On September 17 a panel of judges at the Saskatchewan Court of Appeal will hear her appeal. So can anyone with an internet connection. The Saskatchewan Union of Nurses and the British Columbia Civil Liberties Association have intervened and will also make arguments at the Saskatchewan Court of Appeal.  Many citizens across the country will be watching the live stream. We should all be watching the outcome. Anyone who cares about professional ethics, justice, freedom of expression, and health care should be watching this case. Anyone who believes that the health care system should ensure the protection of patients should be watching this case.

Being able to watch our justice system at work is a privilege — and it should also be a right. Very few of our citizens are able to watch first-hand how our system works. In this age of technology and access to so much information, we are still in many respects unable to access and watch our justice system work. On September 17 we will see our justice system work. We will hear why the discipline committee decided the case as it did. We will hear why some feel it is wrong. We will hear why it should stand or be overturned.

Although I will be arguing a criminal case in another city, I will no doubt take the opportunity to watch the recording. Although I have never spoken to Ms. Strom personally, I am one of the many people that donated to her GoFundMe page because I believe we all have something at stake here. In fact, we may even have more to lose than Strom. And no matter the outcome, Strom has achieved something. By standing up for what she believed was right, having her case heard and televised in our highest court, she has achieved a significant victory. She let it be known that she would not stand idle after her loved one's treatment fell below her expectations. She has not only shed light on the importance of end-of-life care. She has set up a giant projector so we can all see.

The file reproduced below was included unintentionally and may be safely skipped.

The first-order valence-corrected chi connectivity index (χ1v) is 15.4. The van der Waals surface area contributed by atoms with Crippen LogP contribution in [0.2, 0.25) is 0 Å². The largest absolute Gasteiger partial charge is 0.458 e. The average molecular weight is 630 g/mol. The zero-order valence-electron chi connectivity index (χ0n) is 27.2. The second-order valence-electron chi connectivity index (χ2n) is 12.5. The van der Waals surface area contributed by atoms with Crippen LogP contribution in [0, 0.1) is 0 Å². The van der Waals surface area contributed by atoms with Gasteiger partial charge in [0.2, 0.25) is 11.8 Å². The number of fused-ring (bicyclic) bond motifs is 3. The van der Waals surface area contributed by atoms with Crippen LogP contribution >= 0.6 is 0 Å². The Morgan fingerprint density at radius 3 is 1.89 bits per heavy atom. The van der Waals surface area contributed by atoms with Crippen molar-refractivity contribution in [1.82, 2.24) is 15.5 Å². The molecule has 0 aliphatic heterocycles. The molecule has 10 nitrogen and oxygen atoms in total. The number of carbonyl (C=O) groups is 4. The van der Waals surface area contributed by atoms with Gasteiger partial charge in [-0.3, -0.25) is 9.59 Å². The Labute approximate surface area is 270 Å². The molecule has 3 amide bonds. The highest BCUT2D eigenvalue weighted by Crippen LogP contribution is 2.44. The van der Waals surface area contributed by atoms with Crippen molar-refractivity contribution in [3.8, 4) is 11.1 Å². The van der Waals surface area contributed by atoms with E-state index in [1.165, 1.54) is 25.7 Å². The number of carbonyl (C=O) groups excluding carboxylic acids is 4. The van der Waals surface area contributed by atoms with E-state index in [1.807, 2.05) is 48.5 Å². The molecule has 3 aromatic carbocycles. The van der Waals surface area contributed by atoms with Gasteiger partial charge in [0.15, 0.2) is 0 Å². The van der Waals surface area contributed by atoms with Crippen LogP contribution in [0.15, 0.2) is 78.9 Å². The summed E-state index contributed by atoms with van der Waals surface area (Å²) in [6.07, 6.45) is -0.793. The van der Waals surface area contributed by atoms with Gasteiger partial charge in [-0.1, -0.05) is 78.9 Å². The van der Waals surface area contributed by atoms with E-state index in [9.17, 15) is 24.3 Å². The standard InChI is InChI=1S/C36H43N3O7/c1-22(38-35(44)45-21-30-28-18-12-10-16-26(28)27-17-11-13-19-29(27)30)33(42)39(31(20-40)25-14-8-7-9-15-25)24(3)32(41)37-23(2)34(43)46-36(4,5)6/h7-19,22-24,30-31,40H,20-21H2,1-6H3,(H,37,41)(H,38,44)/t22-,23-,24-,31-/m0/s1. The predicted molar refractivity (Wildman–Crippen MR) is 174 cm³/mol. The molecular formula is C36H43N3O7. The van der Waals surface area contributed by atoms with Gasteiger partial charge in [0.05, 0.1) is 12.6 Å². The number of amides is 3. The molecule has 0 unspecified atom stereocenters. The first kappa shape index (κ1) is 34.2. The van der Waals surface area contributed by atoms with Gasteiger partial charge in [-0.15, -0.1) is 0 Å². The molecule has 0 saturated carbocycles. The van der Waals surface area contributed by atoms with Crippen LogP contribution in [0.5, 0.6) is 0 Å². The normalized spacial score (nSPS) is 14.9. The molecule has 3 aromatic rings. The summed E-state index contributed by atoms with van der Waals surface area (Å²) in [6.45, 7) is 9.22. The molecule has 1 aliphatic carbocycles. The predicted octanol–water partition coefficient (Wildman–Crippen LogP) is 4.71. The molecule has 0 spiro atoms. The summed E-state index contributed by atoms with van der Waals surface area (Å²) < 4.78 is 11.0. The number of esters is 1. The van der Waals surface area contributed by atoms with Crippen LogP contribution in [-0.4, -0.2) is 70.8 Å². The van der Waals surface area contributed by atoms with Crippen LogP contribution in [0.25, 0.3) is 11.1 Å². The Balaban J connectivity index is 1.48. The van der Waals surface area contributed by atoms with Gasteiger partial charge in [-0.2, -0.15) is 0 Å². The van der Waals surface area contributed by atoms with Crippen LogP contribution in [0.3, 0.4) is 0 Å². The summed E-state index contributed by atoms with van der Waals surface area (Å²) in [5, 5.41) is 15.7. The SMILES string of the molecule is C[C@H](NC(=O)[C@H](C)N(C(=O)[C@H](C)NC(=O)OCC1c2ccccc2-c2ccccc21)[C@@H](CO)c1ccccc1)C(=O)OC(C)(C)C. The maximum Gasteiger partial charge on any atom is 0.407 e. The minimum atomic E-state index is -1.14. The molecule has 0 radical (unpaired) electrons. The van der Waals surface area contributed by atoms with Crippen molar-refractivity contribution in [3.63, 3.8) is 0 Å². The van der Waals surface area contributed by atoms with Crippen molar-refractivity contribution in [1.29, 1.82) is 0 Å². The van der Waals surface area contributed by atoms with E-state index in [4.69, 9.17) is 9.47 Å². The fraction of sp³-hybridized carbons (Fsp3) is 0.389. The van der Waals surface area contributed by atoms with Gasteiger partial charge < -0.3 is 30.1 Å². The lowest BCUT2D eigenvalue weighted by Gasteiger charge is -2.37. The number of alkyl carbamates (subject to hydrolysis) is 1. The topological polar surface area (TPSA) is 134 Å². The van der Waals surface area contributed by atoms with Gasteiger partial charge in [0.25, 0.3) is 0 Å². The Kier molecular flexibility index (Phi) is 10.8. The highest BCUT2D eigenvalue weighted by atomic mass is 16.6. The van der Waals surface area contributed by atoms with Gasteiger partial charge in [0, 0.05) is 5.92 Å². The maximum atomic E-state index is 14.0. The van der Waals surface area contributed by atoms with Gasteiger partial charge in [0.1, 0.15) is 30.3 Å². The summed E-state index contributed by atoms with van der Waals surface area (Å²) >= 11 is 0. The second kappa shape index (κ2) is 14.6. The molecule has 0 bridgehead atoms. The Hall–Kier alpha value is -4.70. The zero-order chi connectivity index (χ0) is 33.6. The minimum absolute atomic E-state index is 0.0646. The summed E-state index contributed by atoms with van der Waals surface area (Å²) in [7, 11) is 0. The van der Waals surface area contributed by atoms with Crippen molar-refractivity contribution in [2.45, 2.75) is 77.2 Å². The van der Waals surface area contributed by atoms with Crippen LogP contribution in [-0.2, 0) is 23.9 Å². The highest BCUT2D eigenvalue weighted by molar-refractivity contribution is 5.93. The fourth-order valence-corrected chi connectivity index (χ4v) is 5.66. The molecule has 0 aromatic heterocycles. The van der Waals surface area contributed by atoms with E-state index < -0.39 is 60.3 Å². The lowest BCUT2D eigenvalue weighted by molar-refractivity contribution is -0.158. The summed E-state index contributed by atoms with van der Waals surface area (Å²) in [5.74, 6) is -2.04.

Strom may have lost her discipline hearing. She may have lost her appeal to the Court of Queen's Bench. She may lose her appeal to the Court of Appeal. But as a citizen, she has won. She reached even more of an audience than she probably hoped for. She was disciplined. But she wasn't silenced. No one should be.

This column is part of CBC's Opinion section. For more information about this section, please read this editor's blog and our FAQ.

Interested in writing for us? We accept pitches for opinion and point-of-view pieces from Saskatchewan residents who want to share their thoughts on the news of the day, issues affecting their community or who have a compelling personal story to share. No need to be a professional writer!

Read more about what we're looking for here, then email with your idea.


Brian Pfefferle is a Saskatoon criminal lawyer and sessional instructor at the College of Law at the University of Saskatchewan.